Founded during the carnival of 2009 in the il Quadraro district of Rome, Italy, Los Adoquines de Spartaco is one of several groups that cultivate the tradition of Argentinian Murga (Murga Porteña) in the Italian capital. The literal meaning of their name – “the cobblestones of Spartaco” – emphasises the group’s strong connection with the streets, their district and to the local “centro sociale”, the Spartaco, which not only hosts their rehearsals but in whose cultural, political and social activities Los Adoquines de Spartaco are also strongly involved. Their costumes also feature the colours of Spartaco’s rugby team.
Over the past years, Los Adoquines de Spartaco participated in demonstrations in Rome as well as in other parts of Italy, in buskers’ festivals, village fetes, school projects and, of course, carnival parades.
An antithesis to the traditional village brass band: mobile big band, caravan of dilettantes with a touch of insanity: The open collective of up to 25 musicians can be seen on streets, in squares and on stage both in Austria and abroad since 2007. The repertoire, consisting largely of original compositions and cover versions arranged by band members, ranges from alternative rock, Balkan beat, klezmer, funk, jazz and reggae to all conceivable – and occasionally unlikely – crossovers of these genres. Being mobile and unplugged, we are an all-terrain band that loves to mingle with and engage the dancing crowd. The Masala Brass Kollektiv can be seen in concert, at parties, festivals, weddings, and have even appeared in film and television productions. This year, the collective is hosting the festival Skappa’nabanda! for the second time.
SOKO Dixie – the mobile, musical intervention force for all occasions! Mobile, spontaneous and flexible, this eccentric five-piece band’s repertoire moves between “Oh when the Saints”, “Marina” and “Mercy,Mercy, Mercy” – not always sanctioned by the jazz police, but with generous helpings of humour, and all of it unplugged! For festival deployments, the street band version (electric version also available!) featuring soprano saxophone, trombone, washboard, banjo, sousaphone and megaphone vocals is available.
The Street Noise Orchestra (SNO) has been the activist street band in and around Innsbruck since 2014. Believing that “everyone has the right to make some noise outdoors – we bring the groove to the streets”, they have made a name for themselves in the alternative and subculture scene. They play outdoors – at parties, rallies, demonstrations or events hosted by like-minded organisations – but most importantly, they play where you would not expect them. SNO are music for take-away when passing by, for dancing along, grooving with them or listening consciously. Watch and hear – their groove is rooted in jazz, Latin, blues, Balkan, Africa and anything in between; they turn every tune into their own SNO sound! By means of music, they reclaim public space!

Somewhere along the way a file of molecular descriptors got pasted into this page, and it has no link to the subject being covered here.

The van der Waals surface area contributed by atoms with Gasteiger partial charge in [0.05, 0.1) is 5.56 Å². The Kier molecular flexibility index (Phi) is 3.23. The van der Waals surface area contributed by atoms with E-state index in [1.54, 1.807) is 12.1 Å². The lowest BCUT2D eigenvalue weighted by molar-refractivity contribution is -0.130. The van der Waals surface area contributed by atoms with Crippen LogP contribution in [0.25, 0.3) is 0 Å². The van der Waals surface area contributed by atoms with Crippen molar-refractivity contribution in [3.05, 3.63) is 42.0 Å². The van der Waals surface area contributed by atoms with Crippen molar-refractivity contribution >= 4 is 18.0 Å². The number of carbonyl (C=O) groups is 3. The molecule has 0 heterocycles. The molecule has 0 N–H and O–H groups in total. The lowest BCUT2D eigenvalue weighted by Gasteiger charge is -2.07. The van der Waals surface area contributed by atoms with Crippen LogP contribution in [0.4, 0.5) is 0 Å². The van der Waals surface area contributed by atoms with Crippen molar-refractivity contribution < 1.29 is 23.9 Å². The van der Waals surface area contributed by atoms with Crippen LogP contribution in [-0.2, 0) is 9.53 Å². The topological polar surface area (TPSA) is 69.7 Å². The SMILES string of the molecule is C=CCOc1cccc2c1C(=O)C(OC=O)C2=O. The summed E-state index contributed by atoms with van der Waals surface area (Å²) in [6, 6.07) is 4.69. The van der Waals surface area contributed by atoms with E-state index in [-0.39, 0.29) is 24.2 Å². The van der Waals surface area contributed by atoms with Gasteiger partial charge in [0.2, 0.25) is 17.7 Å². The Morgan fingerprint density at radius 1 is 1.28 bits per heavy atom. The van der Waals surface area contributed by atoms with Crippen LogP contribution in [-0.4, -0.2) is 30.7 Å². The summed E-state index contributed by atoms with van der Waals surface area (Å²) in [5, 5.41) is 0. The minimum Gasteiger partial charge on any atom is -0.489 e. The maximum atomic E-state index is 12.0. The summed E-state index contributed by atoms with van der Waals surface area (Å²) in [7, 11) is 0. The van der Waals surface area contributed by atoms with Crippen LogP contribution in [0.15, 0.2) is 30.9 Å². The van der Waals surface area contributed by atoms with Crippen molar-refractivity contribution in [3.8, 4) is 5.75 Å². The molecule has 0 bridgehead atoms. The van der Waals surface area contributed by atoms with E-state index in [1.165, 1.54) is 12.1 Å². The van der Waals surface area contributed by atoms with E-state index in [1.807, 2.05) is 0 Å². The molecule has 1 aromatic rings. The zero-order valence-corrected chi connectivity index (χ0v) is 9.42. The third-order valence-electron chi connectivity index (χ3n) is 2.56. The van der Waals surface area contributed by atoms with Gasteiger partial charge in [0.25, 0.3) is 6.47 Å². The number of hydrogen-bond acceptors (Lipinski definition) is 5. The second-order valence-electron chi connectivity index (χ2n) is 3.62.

Vento Sul is a passionate samba percussion group from Austria that has existed for more than twelve years in Graz and spread to Vienna two years ago. The Bloco, consisting of more than 20 percussionists and musicians, has participated in numerous national and international festivals, has organised events and workshops as well as intern summer tours (Austria, Croatia, Italy) and published a CD called “GEMEINSAM” (“TOGETHER”) in 2012.
Vento Sul's repertoire consists mainly of Afro-Brazilian rhythms, both traditionally and experimentally arranged, inspired by well-known, cultural Afro Blocos (such as Ilê Aiyê, Timbalada, Olodum, etc.) from Salvador/Bahia (BR). The musical projects are constantly evolving; regional musicians and other culturally committed groups, who influence and enrich Vento Sul's repertory and development, are frequently involved.
The Bloco Vento Sul has a characteristic style in expressing its Afro-Brazilian samba rhythms, with strong elements of funk and reggae as well as its own danceable compositions and infuses in its live performances with a rich and grounded sound.